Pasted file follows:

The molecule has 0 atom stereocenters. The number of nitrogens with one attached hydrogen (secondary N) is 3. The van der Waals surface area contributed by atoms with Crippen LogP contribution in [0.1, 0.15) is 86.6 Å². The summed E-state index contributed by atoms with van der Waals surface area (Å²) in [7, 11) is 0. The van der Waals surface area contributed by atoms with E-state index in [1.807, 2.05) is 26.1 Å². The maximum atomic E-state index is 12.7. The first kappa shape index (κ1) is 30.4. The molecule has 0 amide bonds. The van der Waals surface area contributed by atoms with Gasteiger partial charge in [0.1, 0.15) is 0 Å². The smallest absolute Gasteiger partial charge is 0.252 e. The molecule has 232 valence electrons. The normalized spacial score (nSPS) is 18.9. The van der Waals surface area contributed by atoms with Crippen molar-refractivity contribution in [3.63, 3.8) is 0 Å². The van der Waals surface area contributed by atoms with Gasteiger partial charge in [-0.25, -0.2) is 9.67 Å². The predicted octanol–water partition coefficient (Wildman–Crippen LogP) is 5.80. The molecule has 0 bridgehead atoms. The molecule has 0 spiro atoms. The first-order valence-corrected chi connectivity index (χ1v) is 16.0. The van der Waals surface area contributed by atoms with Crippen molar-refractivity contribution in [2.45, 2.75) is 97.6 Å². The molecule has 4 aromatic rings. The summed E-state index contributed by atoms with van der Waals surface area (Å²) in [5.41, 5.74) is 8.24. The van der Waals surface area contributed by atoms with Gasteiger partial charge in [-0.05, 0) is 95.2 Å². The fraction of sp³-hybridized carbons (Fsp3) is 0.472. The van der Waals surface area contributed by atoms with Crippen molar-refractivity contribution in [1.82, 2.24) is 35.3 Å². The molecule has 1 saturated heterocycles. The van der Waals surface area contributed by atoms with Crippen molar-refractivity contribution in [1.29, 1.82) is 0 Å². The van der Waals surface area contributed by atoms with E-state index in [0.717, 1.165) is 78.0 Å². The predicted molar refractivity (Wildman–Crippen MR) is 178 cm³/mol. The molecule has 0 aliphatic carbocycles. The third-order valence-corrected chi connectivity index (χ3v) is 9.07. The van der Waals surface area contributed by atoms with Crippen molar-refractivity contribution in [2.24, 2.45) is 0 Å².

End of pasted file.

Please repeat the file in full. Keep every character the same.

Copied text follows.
The molecule has 0 atom stereocenters. The number of nitrogens with one attached hydrogen (secondary N) is 3. The van der Waals surface area contributed by atoms with Crippen LogP contribution in [0.1, 0.15) is 86.6 Å². The summed E-state index contributed by atoms with van der Waals surface area (Å²) in [7, 11) is 0. The van der Waals surface area contributed by atoms with E-state index in [1.807, 2.05) is 26.1 Å². The maximum atomic E-state index is 12.7. The first kappa shape index (κ1) is 30.4. The molecule has 0 amide bonds. The van der Waals surface area contributed by atoms with Gasteiger partial charge in [0.1, 0.15) is 0 Å². The smallest absolute Gasteiger partial charge is 0.252 e. The molecule has 232 valence electrons. The normalized spacial score (nSPS) is 18.9. The van der Waals surface area contributed by atoms with Crippen molar-refractivity contribution in [3.63, 3.8) is 0 Å². The van der Waals surface area contributed by atoms with Gasteiger partial charge in [-0.25, -0.2) is 9.67 Å². The predicted octanol–water partition coefficient (Wildman–Crippen LogP) is 5.80. The molecule has 0 bridgehead atoms. The molecule has 0 spiro atoms. The first-order valence-corrected chi connectivity index (χ1v) is 16.0. The van der Waals surface area contributed by atoms with Crippen molar-refractivity contribution in [2.45, 2.75) is 97.6 Å². The molecule has 4 aromatic rings. The summed E-state index contributed by atoms with van der Waals surface area (Å²) in [5.41, 5.74) is 8.24. The van der Waals surface area contributed by atoms with Gasteiger partial charge in [-0.05, 0) is 95.2 Å². The fraction of sp³-hybridized carbons (Fsp3) is 0.472. The van der Waals surface area contributed by atoms with Crippen molar-refractivity contribution in [1.82, 2.24) is 35.3 Å². The molecule has 1 saturated heterocycles. The van der Waals surface area contributed by atoms with Crippen molar-refractivity contribution in [1.29, 1.82) is 0 Å². The van der Waals surface area contributed by atoms with E-state index in [0.717, 1.165) is 78.0 Å². The predicted molar refractivity (Wildman–Crippen MR) is 178 cm³/mol. The molecule has 0 aliphatic carbocycles. The third-order valence-corrected chi connectivity index (χ3v) is 9.07. The van der Waals surface area contributed by atoms with Crippen molar-refractivity contribution in [2.24, 2.45) is 0 Å².